U.S. Supreme Court

Supreme Court will decide whether web designer has free speech right to refuse service for same-sex weddings

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The U.S. Supreme Court has taken up the case of a web designer who contends that she has a First Amendment right to refuse to provide online service for same-sex weddings.

The Supreme Court said Tuesday it would decide whether applying public accommodations law to compel an artist to speak or stay silent violates the free speech clause of the First Amendment.

The high court declined to address other issues regarding the web designer’s religious rights to refuse service under the First Amendment’s free exercise clause.

The web designer, Lorie Smith, is represented by the conservative Christian nonprofit group Alliance Defending Freedom. She plans to expand her services to offer wedding website design services that promote her understanding of marriage as between one man and one woman, according to her cert petition.

She would also like to post an online statement explaining that she can only post messages that are consistent with her religious convictions.

Alliance Defending Freedom had also represented Jack Phillips, who refused to bake a cake for a same-sex wedding on religious grounds. The Supreme Court had ruled narrowly for Phillips in Masterpiece Cakeshop v. Colorado Civil Rights Commission, holding in June 2018 that the Colorado Civil Rights Commission had violated his rights by showing hostility to his religious explanation.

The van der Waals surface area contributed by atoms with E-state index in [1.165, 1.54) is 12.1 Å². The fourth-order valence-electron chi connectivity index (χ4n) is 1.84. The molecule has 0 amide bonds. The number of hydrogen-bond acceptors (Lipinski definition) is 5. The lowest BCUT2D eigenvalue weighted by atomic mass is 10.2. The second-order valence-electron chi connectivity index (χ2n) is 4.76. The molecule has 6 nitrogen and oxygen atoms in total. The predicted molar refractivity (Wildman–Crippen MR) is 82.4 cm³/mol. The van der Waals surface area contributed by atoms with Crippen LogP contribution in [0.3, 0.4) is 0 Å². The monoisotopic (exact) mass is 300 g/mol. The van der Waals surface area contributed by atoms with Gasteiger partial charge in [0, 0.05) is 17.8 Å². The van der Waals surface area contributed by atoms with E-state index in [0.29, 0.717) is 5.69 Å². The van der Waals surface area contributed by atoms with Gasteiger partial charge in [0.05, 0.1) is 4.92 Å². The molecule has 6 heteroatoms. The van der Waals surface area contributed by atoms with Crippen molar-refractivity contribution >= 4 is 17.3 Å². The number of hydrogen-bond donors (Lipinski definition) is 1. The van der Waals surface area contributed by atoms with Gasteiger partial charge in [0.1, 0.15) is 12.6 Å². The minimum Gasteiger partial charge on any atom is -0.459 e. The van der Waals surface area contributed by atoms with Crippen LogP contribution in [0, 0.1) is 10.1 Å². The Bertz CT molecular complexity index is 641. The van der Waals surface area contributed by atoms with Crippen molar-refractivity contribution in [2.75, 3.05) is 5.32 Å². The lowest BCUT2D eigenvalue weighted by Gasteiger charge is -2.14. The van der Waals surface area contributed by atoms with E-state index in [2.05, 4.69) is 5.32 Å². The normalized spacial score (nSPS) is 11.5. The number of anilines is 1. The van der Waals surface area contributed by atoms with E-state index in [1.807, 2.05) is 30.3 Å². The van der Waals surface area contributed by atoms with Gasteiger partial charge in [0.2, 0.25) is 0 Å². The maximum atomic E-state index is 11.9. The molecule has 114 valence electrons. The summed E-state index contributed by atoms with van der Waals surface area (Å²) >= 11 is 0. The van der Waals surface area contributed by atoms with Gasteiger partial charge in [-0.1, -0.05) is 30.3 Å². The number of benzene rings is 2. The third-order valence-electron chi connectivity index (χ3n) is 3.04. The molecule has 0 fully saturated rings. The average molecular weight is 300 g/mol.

Smith’s case is 303 Creative v. Elenis.

The 10th U.S. Circuit Court of Appeals at Denver had ruled against Smith in July 2021. The appeals court found that the Colorado law did not violate the First Amendment when it required public accommodations to provide equal access to services regardless of sexual orientation.

The appeals court acknowledged that Smith’s websites are pure speech implicating her unique creative talents. But Colorado “has a compelling interest in protecting both the dignity interests of members of marginalized groups and their material interests in accessing the commercial marketplace,” the court said.

Smith’s cert petition says the 10th Circuit decision took the “remarkable” stance that the government may force an artist to produce messages that “violate her conscience.” The Colorado law requires Smith to create websites celebrating same-sex marriages and bans her from posting her online statement, the petition says.

Colorado’s brief opposing cert says Colorado’s public accommodations law is “a straightforward regulation of commercial conduct” that satisfies constitutional requirements.

“Additionally, even if a business offers expressive products and services, the message communicated by those products and services is attributable to the customer, not the business,” the brief says.

The SCOTUSblog case page for 303 Creative v. Elenis is here.

Hat tip to Law360, which covered the cert grant here.

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